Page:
VoIP applications provider BroadSofthas announced it is going mobile with its line of unified communications products, a move the company says will help the service provider community broaden its offerings.
The Gaithersburg, Md.-based company’s newly released MobileMxD suite will make an integrated suite of UC services available to smartphones and tablet devices.
“Whether it’s an iPhone, an iPad, a Galaxy—any tablet-type device, we have the interface that can enable the service on that mobile device,” said vice president of marketing Leslie Ferry.
The release comes on the heels of an October announcement by BroadSoft of a cloud-based version of its offerings called BroadCloud. Whereas its prior product, BroadWorks, required service providers to integrate UC tools into their own networks, the cloud offering allows those same users to tap into BroadSoft’s communications tools faster and with less up-front expense.
If ease and accessibility were the themes of the BroadCloud launch, the same may be said for the new 4G-friendly product, whose applications are likewise based almost entirely in the cloud. (Almost, because certain elements such as the call center were built on the BroadWorks platform and have not been ported over.)
The mobile service will offer a range of unified communications functions, including MxDFamilyCenter, a Web-based application designed to help users structure communications between families members. MxDCallCenter delivers video calling, which the company calls a big driver of customer satisfaction.
MxDMeeting provides users with Web collaboration capabilities, including desktop sharing. Users will be able to initiate, manage, control and participate in meetings from their mobile devices. MxDProVideo offers the ability to conduct video calling and conferencing from any mobile device.
“It really is about ensuring that everyone is connected, regardless of where they are,” Ferry said. “With the proliferation of mobile devices, the expectation is that people will be able to conduct all these interactions on those devices, any time.”
The introduction makes a couple of big assumptions about the state of telecommunications: First, that service providers are willing to migrate to the cloud. Second, that the telecom infrastructure is robust enough, from the network through to the device, to suppose these sorts of data-heavy UC uses.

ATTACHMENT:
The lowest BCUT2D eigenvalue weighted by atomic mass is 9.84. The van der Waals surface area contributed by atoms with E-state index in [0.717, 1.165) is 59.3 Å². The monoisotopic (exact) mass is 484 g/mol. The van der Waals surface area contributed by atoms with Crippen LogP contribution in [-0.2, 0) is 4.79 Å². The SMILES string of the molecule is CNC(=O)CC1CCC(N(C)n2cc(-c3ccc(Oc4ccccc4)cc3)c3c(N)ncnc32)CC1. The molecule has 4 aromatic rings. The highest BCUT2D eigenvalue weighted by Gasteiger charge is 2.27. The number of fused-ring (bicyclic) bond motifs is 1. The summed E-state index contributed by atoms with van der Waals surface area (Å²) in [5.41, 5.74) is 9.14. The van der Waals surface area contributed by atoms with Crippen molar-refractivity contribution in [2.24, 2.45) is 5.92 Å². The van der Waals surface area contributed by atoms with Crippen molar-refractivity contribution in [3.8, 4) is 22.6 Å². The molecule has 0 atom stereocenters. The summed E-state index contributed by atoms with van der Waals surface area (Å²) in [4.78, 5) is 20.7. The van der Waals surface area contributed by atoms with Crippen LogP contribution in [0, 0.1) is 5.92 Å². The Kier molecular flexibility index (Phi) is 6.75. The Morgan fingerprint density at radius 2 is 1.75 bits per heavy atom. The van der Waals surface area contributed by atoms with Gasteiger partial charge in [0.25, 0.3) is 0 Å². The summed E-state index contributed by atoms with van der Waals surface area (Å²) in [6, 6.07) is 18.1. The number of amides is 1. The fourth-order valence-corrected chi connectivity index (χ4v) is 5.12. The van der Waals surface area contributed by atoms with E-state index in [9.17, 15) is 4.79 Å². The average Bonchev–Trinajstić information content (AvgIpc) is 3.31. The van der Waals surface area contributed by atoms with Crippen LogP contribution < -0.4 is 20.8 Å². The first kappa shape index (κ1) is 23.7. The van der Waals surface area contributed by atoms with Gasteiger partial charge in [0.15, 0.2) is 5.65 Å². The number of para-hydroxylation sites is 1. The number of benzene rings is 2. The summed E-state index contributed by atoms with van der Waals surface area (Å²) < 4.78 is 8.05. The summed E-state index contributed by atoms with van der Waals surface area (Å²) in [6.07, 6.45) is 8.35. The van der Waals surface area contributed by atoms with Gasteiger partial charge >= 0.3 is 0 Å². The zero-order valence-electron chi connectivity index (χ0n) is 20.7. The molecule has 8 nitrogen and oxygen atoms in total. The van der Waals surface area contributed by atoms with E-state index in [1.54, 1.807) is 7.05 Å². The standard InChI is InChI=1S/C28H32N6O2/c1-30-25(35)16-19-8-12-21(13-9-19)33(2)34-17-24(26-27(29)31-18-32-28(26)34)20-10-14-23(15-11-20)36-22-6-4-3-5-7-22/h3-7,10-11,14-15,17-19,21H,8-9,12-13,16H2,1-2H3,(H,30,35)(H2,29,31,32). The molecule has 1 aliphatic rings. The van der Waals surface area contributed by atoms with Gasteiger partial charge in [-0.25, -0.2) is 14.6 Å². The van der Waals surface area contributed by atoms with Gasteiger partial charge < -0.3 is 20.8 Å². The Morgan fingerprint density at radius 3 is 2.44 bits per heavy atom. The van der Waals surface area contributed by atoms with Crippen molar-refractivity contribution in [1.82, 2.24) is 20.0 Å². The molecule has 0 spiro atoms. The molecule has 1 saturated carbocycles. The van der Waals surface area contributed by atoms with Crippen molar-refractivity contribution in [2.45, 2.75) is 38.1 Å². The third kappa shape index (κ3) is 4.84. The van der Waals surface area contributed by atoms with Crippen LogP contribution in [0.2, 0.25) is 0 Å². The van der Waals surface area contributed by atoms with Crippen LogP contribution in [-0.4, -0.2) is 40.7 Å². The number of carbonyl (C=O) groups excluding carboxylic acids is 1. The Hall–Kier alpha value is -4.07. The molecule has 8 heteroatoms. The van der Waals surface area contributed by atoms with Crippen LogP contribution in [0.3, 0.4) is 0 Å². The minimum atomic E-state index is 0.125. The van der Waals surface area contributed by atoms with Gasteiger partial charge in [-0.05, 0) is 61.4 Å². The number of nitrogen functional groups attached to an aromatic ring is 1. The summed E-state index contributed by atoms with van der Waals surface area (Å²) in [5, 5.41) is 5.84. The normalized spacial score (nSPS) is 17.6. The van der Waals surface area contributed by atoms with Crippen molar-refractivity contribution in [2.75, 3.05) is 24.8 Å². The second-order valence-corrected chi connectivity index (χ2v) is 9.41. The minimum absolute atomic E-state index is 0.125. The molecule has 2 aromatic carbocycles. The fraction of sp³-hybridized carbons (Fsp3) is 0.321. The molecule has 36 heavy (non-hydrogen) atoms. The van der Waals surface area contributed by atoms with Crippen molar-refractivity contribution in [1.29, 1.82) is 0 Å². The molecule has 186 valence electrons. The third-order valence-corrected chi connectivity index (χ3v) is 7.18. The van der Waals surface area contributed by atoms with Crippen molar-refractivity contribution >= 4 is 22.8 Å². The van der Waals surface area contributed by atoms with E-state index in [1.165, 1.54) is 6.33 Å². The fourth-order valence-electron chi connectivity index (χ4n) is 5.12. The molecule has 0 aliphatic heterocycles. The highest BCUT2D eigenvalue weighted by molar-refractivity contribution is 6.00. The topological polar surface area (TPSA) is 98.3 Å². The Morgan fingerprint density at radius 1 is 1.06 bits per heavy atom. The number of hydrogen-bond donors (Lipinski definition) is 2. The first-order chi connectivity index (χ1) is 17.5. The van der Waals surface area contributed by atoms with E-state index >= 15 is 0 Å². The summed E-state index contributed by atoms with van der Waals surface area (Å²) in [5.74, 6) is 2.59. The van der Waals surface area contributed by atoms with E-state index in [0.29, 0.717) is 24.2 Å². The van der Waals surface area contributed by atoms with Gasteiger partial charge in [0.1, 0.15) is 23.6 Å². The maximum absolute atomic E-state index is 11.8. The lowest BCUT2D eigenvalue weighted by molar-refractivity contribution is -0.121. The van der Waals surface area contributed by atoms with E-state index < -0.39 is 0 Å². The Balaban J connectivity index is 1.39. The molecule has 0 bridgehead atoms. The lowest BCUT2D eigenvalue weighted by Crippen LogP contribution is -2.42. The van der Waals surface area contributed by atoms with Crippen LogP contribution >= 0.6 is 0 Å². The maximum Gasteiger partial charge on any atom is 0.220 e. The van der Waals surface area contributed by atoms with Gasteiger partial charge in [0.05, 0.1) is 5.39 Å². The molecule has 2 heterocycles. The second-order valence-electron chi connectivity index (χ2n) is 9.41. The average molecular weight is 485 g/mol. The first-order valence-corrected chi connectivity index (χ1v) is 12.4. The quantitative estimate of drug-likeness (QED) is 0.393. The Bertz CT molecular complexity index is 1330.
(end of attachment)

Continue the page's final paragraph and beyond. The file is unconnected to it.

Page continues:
In each case, Ferry said, the situation is under control.
Among BroadSoft customers, the outlook on cloud has gone from tentative to enthusiastic in a very short time, as IT managers have come to embrace its promise of higher functionality at lower cost. “IT departments want to manage other strategic projects within their organization, and really leave the management of the communications function to some other experts. They see it as the next generation of an outsourced service,” she said.
As for the hardware, the device interfaces are more than up to the challenge, Ferry said. It will take a robust 4G network to drive peak performance in BroadSoft’s UC tools on those devices, but those networks are coming on line fast and hard, and Ferry said the company is confident the pieces will soon fall into place.
BroadSoft has so far shown that it is capable of backing the right horse. Its 425 service-provider customers around the world include 15 of the top 25, based on revenue, Ferry said.
Those customers have helped to drive BroadSoft’s market strategy, defining a set of needs as conveyed by their own end users. What the service providers are looking for, Ferry said, is a way to broaden their portfolios. They want to have new products to put on the table.
“Mobile carriers have some entree into the enterprise, but by offering a broader suite of IP communications, it opens new relationships within those enterprises. By extending their service capabilities, the service providers really are becoming a complete provider,” Ferry said.
Others have the same idea. Ferry pointed for example to very large telecom providers such as Erisson and Alcatel. They have similar UC offerings, she said, but she noted that these bigger firms tend to wrap these tools into much larger product bundles.
BroadSoft will be pitching its new mobile offering at the Mobile World Congress in Barcelona in February. BroadSoft has employees in 21 countries pushing global sales.
With three new announcements planned in the coming weeks, Ferry said, it’s likely there will be further evolutions for this fast-growing company.